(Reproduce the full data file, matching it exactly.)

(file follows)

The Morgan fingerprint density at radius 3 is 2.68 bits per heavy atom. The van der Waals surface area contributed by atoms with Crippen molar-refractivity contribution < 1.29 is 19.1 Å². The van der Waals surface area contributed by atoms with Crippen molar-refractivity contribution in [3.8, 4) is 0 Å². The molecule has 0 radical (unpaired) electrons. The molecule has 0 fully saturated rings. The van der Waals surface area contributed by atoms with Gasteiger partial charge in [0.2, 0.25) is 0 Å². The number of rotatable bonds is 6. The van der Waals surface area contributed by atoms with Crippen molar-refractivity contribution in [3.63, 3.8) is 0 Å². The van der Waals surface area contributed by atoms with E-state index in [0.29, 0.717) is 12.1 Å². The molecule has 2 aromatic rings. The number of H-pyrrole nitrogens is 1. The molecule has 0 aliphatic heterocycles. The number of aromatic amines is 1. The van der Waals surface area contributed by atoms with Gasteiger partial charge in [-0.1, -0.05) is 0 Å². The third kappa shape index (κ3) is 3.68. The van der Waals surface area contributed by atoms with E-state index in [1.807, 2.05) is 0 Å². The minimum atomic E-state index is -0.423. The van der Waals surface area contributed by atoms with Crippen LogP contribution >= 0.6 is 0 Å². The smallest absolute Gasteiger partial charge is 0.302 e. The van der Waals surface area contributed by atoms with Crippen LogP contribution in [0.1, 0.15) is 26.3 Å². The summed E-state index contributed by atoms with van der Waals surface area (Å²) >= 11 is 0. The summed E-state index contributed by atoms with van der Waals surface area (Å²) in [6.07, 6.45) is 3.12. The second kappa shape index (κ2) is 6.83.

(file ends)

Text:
The Morgan fingerprint density at radius 3 is 2.68 bits per heavy atom. The van der Waals surface area contributed by atoms with Crippen molar-refractivity contribution < 1.29 is 19.1 Å². The van der Waals surface area contributed by atoms with Crippen molar-refractivity contribution in [3.8, 4) is 0 Å². The molecule has 0 radical (unpaired) electrons. The molecule has 0 fully saturated rings. The van der Waals surface area contributed by atoms with Gasteiger partial charge in [0.2, 0.25) is 0 Å². The number of rotatable bonds is 6. The van der Waals surface area contributed by atoms with Crippen molar-refractivity contribution in [3.63, 3.8) is 0 Å². The van der Waals surface area contributed by atoms with E-state index in [0.29, 0.717) is 12.1 Å². The molecule has 2 aromatic rings. The number of H-pyrrole nitrogens is 1. The molecule has 0 aliphatic heterocycles. The number of aromatic amines is 1. The van der Waals surface area contributed by atoms with Gasteiger partial charge in [-0.1, -0.05) is 0 Å². The third kappa shape index (κ3) is 3.68. The van der Waals surface area contributed by atoms with E-state index in [1.807, 2.05) is 0 Å². The minimum atomic E-state index is -0.423. The van der Waals surface area contributed by atoms with Crippen LogP contribution >= 0.6 is 0 Å². The smallest absolute Gasteiger partial charge is 0.302 e. The van der Waals surface area contributed by atoms with Crippen LogP contribution in [0.1, 0.15) is 26.3 Å². The summed E-state index contributed by atoms with van der Waals surface area (Å²) >= 11 is 0. The summed E-state index contributed by atoms with van der Waals surface area (Å²) in [6.07, 6.45) is 3.12. The second kappa shape index (κ2) is 6.83.